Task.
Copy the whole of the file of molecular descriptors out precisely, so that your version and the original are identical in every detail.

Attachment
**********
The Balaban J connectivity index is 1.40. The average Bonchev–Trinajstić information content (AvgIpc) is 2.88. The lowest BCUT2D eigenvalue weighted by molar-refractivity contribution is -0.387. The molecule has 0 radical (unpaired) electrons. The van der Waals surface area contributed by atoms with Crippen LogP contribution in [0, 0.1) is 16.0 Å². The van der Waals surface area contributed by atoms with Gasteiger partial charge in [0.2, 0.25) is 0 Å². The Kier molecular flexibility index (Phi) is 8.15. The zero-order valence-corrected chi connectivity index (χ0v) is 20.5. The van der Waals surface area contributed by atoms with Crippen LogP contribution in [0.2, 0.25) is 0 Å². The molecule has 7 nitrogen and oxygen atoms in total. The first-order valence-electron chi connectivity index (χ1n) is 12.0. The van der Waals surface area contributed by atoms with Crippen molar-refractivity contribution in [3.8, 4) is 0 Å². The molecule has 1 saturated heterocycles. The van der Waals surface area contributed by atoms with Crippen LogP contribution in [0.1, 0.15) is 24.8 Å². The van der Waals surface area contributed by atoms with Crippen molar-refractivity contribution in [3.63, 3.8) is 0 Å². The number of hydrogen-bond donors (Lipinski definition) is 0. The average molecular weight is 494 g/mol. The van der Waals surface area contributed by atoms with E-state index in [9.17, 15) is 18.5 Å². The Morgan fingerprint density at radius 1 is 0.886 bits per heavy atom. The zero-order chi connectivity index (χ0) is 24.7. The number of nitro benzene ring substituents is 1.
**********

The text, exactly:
The Balaban J connectivity index is 1.40. The average Bonchev–Trinajstić information content (AvgIpc) is 2.88. The lowest BCUT2D eigenvalue weighted by molar-refractivity contribution is -0.387. The molecule has 0 radical (unpaired) electrons. The van der Waals surface area contributed by atoms with Crippen LogP contribution in [0, 0.1) is 16.0 Å². The van der Waals surface area contributed by atoms with Gasteiger partial charge in [0.2, 0.25) is 0 Å². The Kier molecular flexibility index (Phi) is 8.15. The zero-order valence-corrected chi connectivity index (χ0v) is 20.5. The van der Waals surface area contributed by atoms with Crippen LogP contribution in [0.2, 0.25) is 0 Å². The molecule has 7 nitrogen and oxygen atoms in total. The first-order valence-electron chi connectivity index (χ1n) is 12.0. The van der Waals surface area contributed by atoms with Crippen molar-refractivity contribution in [3.8, 4) is 0 Å². The molecule has 1 saturated heterocycles. The van der Waals surface area contributed by atoms with Crippen LogP contribution in [0.1, 0.15) is 24.8 Å². The van der Waals surface area contributed by atoms with Crippen molar-refractivity contribution in [3.63, 3.8) is 0 Å². The number of hydrogen-bond donors (Lipinski definition) is 0. The average molecular weight is 494 g/mol. The van der Waals surface area contributed by atoms with E-state index in [9.17, 15) is 18.5 Å². The Morgan fingerprint density at radius 1 is 0.886 bits per heavy atom. The zero-order chi connectivity index (χ0) is 24.7. The number of nitro benzene ring substituents is 1.